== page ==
Chicago Department of Transportation Menu Money
Known simply as “menu money,” the Chicago Department of Transportation allocates money from its budget for each alderman’s office. The term “menu money” refers to the Aldermanic “menu” budget, which has a list of infrastructure improvements that can be ordered. Examples include street lights, new curbs, cross walks, resurfacing streets and many other items.
Each alderman is allocated $1,320,000 a year to use on infrastructure projects within his or her ward. Each project paid for with menu money is supposed to be executed in consultation with the Department of Transportation.
If an alderman does not use all of his or her menu money each year, it is not allowed to roll over to the next year.
Recently, some aldermen have taken constituent opinion into consideration when determining what projects to fund with their menu money. This process allows the community to have direct impact on projects they collectively wish to see undertaken and funded by their ward’s menu money. This is a good and healthy shift from total aldermanic control of the menu funds that some aldermen are embracing, and a movement toward more transparency.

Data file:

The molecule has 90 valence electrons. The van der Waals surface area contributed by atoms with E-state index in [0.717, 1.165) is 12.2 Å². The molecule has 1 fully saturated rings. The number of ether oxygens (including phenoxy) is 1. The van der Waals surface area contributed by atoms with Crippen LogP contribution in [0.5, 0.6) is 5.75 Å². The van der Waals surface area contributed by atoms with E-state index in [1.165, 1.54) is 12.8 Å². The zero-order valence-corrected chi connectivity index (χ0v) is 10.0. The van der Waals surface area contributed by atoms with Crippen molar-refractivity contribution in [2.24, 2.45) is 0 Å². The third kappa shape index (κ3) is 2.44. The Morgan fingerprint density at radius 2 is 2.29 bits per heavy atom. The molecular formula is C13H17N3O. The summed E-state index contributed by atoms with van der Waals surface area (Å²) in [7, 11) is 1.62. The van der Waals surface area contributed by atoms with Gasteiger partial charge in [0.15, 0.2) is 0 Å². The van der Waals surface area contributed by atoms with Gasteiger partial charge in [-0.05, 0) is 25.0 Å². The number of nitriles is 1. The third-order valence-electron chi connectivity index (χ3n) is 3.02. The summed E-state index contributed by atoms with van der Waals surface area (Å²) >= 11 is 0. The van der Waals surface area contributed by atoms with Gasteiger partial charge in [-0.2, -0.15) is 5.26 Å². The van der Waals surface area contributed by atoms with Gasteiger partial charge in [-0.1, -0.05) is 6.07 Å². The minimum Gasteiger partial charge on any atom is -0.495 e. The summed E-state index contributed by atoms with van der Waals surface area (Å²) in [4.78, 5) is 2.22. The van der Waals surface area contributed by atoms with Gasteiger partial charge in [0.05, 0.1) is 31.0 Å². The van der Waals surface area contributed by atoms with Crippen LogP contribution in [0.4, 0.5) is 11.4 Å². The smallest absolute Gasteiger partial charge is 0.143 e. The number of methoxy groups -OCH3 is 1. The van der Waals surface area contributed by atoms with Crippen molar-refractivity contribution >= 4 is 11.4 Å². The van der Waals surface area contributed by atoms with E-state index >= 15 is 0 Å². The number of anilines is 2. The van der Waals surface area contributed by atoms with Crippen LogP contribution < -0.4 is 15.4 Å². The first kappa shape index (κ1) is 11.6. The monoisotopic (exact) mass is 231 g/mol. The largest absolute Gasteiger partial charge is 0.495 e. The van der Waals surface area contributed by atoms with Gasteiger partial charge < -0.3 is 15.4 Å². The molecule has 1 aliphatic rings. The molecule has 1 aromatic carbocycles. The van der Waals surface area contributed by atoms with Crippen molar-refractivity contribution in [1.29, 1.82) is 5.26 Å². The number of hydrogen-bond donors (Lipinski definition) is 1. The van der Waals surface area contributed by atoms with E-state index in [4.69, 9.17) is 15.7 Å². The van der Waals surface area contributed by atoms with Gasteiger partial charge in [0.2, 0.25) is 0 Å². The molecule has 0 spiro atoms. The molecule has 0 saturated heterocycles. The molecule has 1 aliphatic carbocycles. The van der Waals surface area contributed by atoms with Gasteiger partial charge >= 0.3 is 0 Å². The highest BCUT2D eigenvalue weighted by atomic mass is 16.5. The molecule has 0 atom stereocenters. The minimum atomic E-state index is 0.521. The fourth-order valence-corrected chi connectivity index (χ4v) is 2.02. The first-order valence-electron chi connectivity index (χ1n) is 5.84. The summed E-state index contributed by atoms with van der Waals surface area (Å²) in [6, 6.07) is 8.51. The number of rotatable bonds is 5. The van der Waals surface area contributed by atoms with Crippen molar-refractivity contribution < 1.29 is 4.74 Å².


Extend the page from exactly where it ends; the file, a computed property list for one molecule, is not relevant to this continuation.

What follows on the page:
Menu money represents $66,000,000 in the annual City budget.
Salary to Hire 3 Full-Time Employees
From 2011 to 2015, each Chicago alderman was given $176,480 to hire up to three employees for their aldermanic ward offices. The budget does not set the rate of pay for ward office positions, thereby leaving it up to the alderman to determine how much each employee receives.
In 2016, the allowance for each alderman to hire up to three staff members was increased to $181,774.40.
However, during the budget committee hearings for the 2017 budget, aldermen complained that they were not receiving enough money for their offices. Alderman Roderick Sawyer (6th Ward) went on record recommending increasing the aldermanic staff budget by an additional $3 million dollars.